So, for example, let’s say you’re a yoga teacher and you’re working on building a wellness brand. Through your research, you might find that all your competitors are making recipe cards for their audiences to share on social media. Obviously, recipe cards are a hit with your ideal audience—but to differentiate yourself from all the other recipe cards that hit their newsfeed, you could put your own spin on it by building each recipe around ingredients that will support your followers’ yoga practice.
“I often call this the supermarket approach,” says Anderson. “If you are selling crackers your box has to look like a cracker box just enough so that consumers know what you are, but after you’ve accomplished that you need to find a way to visually establish your point of differentiation so that people consider you when making a purchase.”
Lock in your design elements—the building blocks of your personal brand
Once you know who you are and who you’re targeting, it’s time to lock in the design elements that will become the building blocks of your personal brand.
But where to begin? With figuring out the basics—things like color, typography, hierarchy, and layout.
“A basic understanding of grid-based layouts and content hierarchy are a must so that you can create items that feel considerate and balanced. Typography should be clearly legible not so dense that people have to set aside time to read it,” says Anderson.
“Color choices are important, and they are related closely to the overall message you are trying to convey. Additionally, understanding basic color wheel relationships will help you build palettes that are pleasing and provide enough contrast between colors to minimize distraction or frustration.”
Another design element you’ll need to consider—and potentially one of the most important—is photography. Building a personal brand is going to require a lot of personal photos, so it’s important to establish the look, feel, tone, and style of your photography from the get-go.
“If you are going to use photography heavily, it is best to choose a style…[so] you will then be able to ‘see’ your brand come to life,” says Anderson. If you’re not sure what style of photography feels right for you, look for inspiration. “You can find samples of what you think best communicates your tone and compile it to create a mood board that you will reference for future shoots.”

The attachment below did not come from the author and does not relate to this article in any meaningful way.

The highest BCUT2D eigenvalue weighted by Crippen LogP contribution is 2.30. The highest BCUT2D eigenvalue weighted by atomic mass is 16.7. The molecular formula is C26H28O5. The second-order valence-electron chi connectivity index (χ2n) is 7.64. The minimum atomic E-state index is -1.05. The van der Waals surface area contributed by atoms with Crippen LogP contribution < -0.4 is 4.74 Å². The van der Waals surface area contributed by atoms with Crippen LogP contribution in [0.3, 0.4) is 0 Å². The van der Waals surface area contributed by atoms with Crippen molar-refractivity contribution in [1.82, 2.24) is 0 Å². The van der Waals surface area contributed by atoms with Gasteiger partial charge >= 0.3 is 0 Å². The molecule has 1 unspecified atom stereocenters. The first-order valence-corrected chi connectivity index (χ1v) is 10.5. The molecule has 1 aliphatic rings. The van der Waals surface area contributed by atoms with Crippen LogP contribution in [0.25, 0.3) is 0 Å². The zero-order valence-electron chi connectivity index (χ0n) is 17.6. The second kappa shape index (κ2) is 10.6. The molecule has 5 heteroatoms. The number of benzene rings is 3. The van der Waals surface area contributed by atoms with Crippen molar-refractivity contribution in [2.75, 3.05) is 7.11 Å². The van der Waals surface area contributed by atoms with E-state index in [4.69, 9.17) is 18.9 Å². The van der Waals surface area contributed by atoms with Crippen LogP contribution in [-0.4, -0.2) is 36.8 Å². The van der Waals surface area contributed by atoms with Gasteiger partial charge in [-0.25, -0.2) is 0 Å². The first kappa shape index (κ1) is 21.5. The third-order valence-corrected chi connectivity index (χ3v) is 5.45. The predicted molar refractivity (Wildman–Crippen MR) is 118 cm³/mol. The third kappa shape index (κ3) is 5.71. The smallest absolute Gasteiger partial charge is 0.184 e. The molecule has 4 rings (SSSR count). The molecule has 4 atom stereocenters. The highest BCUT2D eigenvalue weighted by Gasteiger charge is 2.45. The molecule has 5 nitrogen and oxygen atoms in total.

Build your personal brand through design
Canva has templates for many design types. Check out a few of them below.
Once you’ve locked in your design elements, it’s time for the fun part—to use those elements to build your personal brand.
Every personal brand is different—and the designs you’ll need to create to build your personal brand will depend on your goals, your audience, and which platforms you’re going to use to promote your products or services.
Some designs you’ll definitely want to consider creating for your brand include:
- Social media graphics
- Business cards
Whatever designs you decide you need to build your brand, the key to success? Creating a consistent design experience so your audience instantly recognizes your brand—whether they’re interacting with you on your website, at an in-person event, or through social media. “People need to look at your materials and recognize that they come from you. This takes precedence over how groundbreaking the design over individual elements are,” says Anderson. “Always opt for consistency and clarity first.”
Wrapping things up
Design is the most powerful tool in your arsenal when you’re building your personal brand—and now that you know exactly how to leverage design to get out there and create a brand that not only connects with your audience, but feels true to who you are, all that’s left to do is get out there and start designing!
Ready to get started? Get the ball rolling by exploring database of templates and start designing your way to an impactful—and successful—personal brand!